The constraints imposed by the clock are the reason the Jets didn’t call all-out blitzes (leaving their corners on islands) and that McCown was able to complete 7 of 12 passes for 83 yards. New York didn’t need to stop the Browns from gaining yardage– all they needed to do was force them to gain it slowly.
This is the point Rob Ryan has never been able to grasp– the reason why he is working for his brother and will never get a coordinatot’s job from anyone else. At some point, the gun would go off before the Browns could tie the game. When that happened, the Jets would win.
The illusion that can occur when a team is gaining meaningless yards is very strong. It is so strong that some people are upset that McCown is being benched for Cody “Trust Me” Kessler. McCown didn’t have that bad a game, as they see it, and he was rusty. Given another week, he’ll play better.
This chart shows just how much McCown’s totals were inflated by the last drive. The first line is the game totals, the second is the totals for the one drive and the third the results without that drive. The Browns lost the game for the same reason teams have now lost 18 of the 59 games McCown has started– he’s a terrible, terrible quarterback.
McCown’s 18-41 record as a starter, by the way, isn’t the result of some early struggles. Here’s his career, broken down by team:
The gaps exist because neither Detroit, Carolina nor San Francisco ever started him in a regular season game, and McCown was out of the league in 2010.
Jackson’s decision to bench McCown isn’t surprising. While I doubt Jackson will be a successful head coach, he’s certainly a fine quarterback coach; he knows McCown wouldn’t make it even if he weren’t 37. He doesn’t read defenses, holds the ball too long, panics under pressure and still throws the ball off his back foot when he gets rattled.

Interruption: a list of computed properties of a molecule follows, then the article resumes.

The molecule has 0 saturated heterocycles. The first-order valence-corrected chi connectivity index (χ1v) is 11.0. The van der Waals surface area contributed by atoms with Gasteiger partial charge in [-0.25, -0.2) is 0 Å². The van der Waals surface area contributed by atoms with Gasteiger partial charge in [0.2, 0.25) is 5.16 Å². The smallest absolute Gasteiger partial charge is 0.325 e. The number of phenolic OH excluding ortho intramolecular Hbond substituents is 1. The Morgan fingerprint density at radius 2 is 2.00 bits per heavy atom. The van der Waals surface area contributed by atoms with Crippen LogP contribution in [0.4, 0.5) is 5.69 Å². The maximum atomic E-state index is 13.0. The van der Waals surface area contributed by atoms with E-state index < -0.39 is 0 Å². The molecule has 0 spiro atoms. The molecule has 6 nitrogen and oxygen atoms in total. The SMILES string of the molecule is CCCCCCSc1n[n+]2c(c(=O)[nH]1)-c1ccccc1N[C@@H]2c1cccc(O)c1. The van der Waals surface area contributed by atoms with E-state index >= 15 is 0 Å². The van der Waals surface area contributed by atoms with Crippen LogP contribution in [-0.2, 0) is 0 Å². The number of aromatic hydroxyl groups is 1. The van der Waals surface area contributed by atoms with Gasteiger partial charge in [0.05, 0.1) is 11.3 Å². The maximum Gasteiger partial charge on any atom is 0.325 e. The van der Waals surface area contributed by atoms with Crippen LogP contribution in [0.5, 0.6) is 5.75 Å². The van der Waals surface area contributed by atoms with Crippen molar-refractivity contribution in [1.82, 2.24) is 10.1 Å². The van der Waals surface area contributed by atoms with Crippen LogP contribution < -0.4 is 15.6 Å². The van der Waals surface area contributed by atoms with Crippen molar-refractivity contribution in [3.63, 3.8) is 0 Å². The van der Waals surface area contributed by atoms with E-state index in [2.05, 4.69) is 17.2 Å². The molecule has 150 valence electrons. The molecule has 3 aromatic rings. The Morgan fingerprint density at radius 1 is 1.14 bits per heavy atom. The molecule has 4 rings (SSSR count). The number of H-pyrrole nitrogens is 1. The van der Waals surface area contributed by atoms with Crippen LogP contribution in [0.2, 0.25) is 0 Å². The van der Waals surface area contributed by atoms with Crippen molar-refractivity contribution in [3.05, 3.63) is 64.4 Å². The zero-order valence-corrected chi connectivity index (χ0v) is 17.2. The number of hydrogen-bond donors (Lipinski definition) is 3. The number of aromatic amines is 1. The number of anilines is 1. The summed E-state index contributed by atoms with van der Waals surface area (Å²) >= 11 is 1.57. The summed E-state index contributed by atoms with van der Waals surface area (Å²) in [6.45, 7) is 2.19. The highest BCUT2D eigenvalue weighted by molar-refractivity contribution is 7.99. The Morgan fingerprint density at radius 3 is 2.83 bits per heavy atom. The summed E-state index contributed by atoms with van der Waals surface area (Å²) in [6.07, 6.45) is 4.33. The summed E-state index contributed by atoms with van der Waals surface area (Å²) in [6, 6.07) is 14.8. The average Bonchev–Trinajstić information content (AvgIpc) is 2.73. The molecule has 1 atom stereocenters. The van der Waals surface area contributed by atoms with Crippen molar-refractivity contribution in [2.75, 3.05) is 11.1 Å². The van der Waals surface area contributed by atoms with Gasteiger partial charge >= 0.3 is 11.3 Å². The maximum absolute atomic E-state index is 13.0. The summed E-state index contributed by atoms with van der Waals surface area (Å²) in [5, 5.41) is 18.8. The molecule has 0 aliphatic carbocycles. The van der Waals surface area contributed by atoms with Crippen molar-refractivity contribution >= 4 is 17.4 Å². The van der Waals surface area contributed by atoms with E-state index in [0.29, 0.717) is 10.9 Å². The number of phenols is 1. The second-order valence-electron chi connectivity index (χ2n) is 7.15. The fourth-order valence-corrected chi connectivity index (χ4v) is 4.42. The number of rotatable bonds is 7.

McCown is hardly the reason the Browns lost 31-20. The Browns gained only 68 yards on 18 carries– except for an 11-yard run by Isaiah Crowell and a 16-yarder by Duke Johnson, they had no running game.
The receivers had, by my count, four drops. Also, a good receiver– assuming his quarterback is competent and he isn’t being asked to run too many deep routes– ought to catch 67% of the balls thrown to him. Only Johnson, Gary Barnidge and Crowell are above that threshhold; Ricardo Louis— who had a reputation for drops in college– is below 50% (16-33).
And what can I say about Ray Horton’s defense? I gotta give them credit for consistency:
- It has never allowed less than 25 points in a game
- It has allowed 30 or more points in five out of eight games: 31 points three times, 30 in another (where the opponent scored in overtime and didn’t get a chance to kick the extra point) and 33 in a fifth.
- In two of the games where it held the opponent below 30 points, they scored 28 and 29.
In last week’s preview, I noted that Ryan Fitzpatrick has been struggling– that four of his last five starts had produced 17 points or less. I took the ineptitude of the Cleveland defense into account, by predicting the Jets would score 23 points, but guessing that 7 would come as the result of an offensive turnover.
But the Jets scored 31 points– only three coming on a drive that began with a Cleveland turnover. Since that field goal came with 4:04 left in the game– when the Jets were more worried about running the clock out than running up the score– they might have been able to score 35.
They got no turnovers, two sacks and three tackles for loss. Other than CB Jamar Taylor (who knocked down four passes and covered decently) and DE Carl Nassib (three knockdowns and some pressure), nobody played well.
The savants at Pro Football Focus claim Danny Shelton played well, but the Jets had 35 carries for 171 yards (4.9 per carry) and three touchdowns. The average stayed below 5.0 only because
- Fitzpatrick rushed four times for 13 yards (3.3 a carry)
- New York gave 25 carries to Matt Forte (who produced 82 yards; 3.3 a carry), but only 6 (for 76 yards; 12.7 per pop) to Bilal Powell
It’s difficult to see how a nose tackle of a team that gives up so many yards can get a high grade… But I’ve never understood PFF.
I hate to blow my own horn, but in the preview, I suggested the Jets’ chances to win hinged on featuring Powell, and throwing more to Quincy Enunwa than Marshall. Enunwa caught only 4 of thr 11 passes thrown his way, but gained 93 yards and a TD. He also diverted the attention from Marshall, who was able to catch 4 of the 9 balls thrown his way for 68 yards.
Not to put too fine a point on it, but I had a better day than anyone from Cleveland.